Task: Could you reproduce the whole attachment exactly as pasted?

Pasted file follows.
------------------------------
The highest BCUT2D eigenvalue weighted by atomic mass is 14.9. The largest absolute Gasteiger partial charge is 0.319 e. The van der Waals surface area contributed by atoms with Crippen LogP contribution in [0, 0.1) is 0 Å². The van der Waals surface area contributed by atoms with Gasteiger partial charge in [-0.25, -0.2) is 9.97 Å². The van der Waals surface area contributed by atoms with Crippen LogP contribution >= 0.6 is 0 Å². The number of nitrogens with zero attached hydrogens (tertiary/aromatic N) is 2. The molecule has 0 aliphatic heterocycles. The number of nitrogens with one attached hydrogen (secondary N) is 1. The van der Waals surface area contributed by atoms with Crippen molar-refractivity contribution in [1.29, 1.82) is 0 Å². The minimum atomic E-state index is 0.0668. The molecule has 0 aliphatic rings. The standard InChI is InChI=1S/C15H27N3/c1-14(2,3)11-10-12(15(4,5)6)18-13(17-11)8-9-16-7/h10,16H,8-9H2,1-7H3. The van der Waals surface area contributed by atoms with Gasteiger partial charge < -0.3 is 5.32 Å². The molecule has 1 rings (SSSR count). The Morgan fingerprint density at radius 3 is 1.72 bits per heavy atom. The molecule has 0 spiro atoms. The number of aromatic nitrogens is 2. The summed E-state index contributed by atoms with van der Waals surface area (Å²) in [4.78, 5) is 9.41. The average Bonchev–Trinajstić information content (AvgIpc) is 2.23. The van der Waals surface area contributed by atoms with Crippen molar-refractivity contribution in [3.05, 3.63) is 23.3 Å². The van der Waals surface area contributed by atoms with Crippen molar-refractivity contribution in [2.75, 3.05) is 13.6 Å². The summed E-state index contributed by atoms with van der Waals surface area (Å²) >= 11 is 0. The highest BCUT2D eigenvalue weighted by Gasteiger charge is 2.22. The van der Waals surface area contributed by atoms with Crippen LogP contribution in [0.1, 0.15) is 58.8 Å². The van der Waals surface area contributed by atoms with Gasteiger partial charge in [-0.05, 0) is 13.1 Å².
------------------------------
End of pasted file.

The highest BCUT2D eigenvalue weighted by atomic mass is 14.9. The largest absolute Gasteiger partial charge is 0.319 e. The van der Waals surface area contributed by atoms with Crippen LogP contribution in [0, 0.1) is 0 Å². The van der Waals surface area contributed by atoms with Gasteiger partial charge in [-0.25, -0.2) is 9.97 Å². The van der Waals surface area contributed by atoms with Crippen LogP contribution >= 0.6 is 0 Å². The number of nitrogens with zero attached hydrogens (tertiary/aromatic N) is 2. The molecule has 0 aliphatic heterocycles. The number of nitrogens with one attached hydrogen (secondary N) is 1. The van der Waals surface area contributed by atoms with Crippen molar-refractivity contribution in [1.29, 1.82) is 0 Å². The minimum atomic E-state index is 0.0668. The molecule has 0 aliphatic rings. The standard InChI is InChI=1S/C15H27N3/c1-14(2,3)11-10-12(15(4,5)6)18-13(17-11)8-9-16-7/h10,16H,8-9H2,1-7H3. The van der Waals surface area contributed by atoms with Gasteiger partial charge < -0.3 is 5.32 Å². The molecule has 1 rings (SSSR count). The Morgan fingerprint density at radius 3 is 1.72 bits per heavy atom. The molecule has 0 spiro atoms. The number of aromatic nitrogens is 2. The summed E-state index contributed by atoms with van der Waals surface area (Å²) in [4.78, 5) is 9.41. The average Bonchev–Trinajstić information content (AvgIpc) is 2.23. The van der Waals surface area contributed by atoms with Crippen molar-refractivity contribution in [3.05, 3.63) is 23.3 Å². The van der Waals surface area contributed by atoms with Crippen molar-refractivity contribution in [2.75, 3.05) is 13.6 Å². The summed E-state index contributed by atoms with van der Waals surface area (Å²) >= 11 is 0. The highest BCUT2D eigenvalue weighted by Gasteiger charge is 2.22. The van der Waals surface area contributed by atoms with Crippen LogP contribution in [0.1, 0.15) is 58.8 Å². The van der Waals surface area contributed by atoms with Gasteiger partial charge in [-0.05, 0) is 13.1 Å².